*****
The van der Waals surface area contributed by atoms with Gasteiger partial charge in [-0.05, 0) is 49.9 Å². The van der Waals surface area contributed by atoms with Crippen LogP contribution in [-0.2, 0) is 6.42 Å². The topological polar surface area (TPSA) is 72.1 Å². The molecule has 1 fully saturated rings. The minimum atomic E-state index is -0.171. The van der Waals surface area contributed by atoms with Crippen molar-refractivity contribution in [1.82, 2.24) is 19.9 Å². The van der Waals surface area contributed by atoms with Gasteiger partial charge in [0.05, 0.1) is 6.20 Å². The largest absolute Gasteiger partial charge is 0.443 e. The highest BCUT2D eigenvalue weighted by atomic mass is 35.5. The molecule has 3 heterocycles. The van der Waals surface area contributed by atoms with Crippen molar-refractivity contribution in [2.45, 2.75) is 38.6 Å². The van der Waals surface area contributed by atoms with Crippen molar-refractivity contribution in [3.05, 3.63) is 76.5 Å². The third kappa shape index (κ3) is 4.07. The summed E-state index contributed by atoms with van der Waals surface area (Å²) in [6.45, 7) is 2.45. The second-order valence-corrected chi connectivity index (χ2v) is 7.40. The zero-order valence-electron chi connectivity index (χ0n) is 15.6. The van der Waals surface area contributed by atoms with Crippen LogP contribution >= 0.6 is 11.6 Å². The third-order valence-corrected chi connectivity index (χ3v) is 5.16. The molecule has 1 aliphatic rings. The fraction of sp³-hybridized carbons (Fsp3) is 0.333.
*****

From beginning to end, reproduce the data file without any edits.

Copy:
The van der Waals surface area contributed by atoms with Gasteiger partial charge in [-0.05, 0) is 49.9 Å². The van der Waals surface area contributed by atoms with Crippen LogP contribution in [-0.2, 0) is 6.42 Å². The topological polar surface area (TPSA) is 72.1 Å². The molecule has 1 fully saturated rings. The minimum atomic E-state index is -0.171. The van der Waals surface area contributed by atoms with Crippen molar-refractivity contribution in [1.82, 2.24) is 19.9 Å². The van der Waals surface area contributed by atoms with Gasteiger partial charge in [0.05, 0.1) is 6.20 Å². The largest absolute Gasteiger partial charge is 0.443 e. The highest BCUT2D eigenvalue weighted by atomic mass is 35.5. The molecule has 3 heterocycles. The van der Waals surface area contributed by atoms with Crippen molar-refractivity contribution in [2.45, 2.75) is 38.6 Å². The van der Waals surface area contributed by atoms with Crippen molar-refractivity contribution in [3.05, 3.63) is 76.5 Å². The third kappa shape index (κ3) is 4.07. The summed E-state index contributed by atoms with van der Waals surface area (Å²) in [6.45, 7) is 2.45. The second-order valence-corrected chi connectivity index (χ2v) is 7.40. The zero-order valence-electron chi connectivity index (χ0n) is 15.6. The van der Waals surface area contributed by atoms with Crippen LogP contribution >= 0.6 is 11.6 Å². The third-order valence-corrected chi connectivity index (χ3v) is 5.16. The molecule has 1 aliphatic rings. The fraction of sp³-hybridized carbons (Fsp3) is 0.333.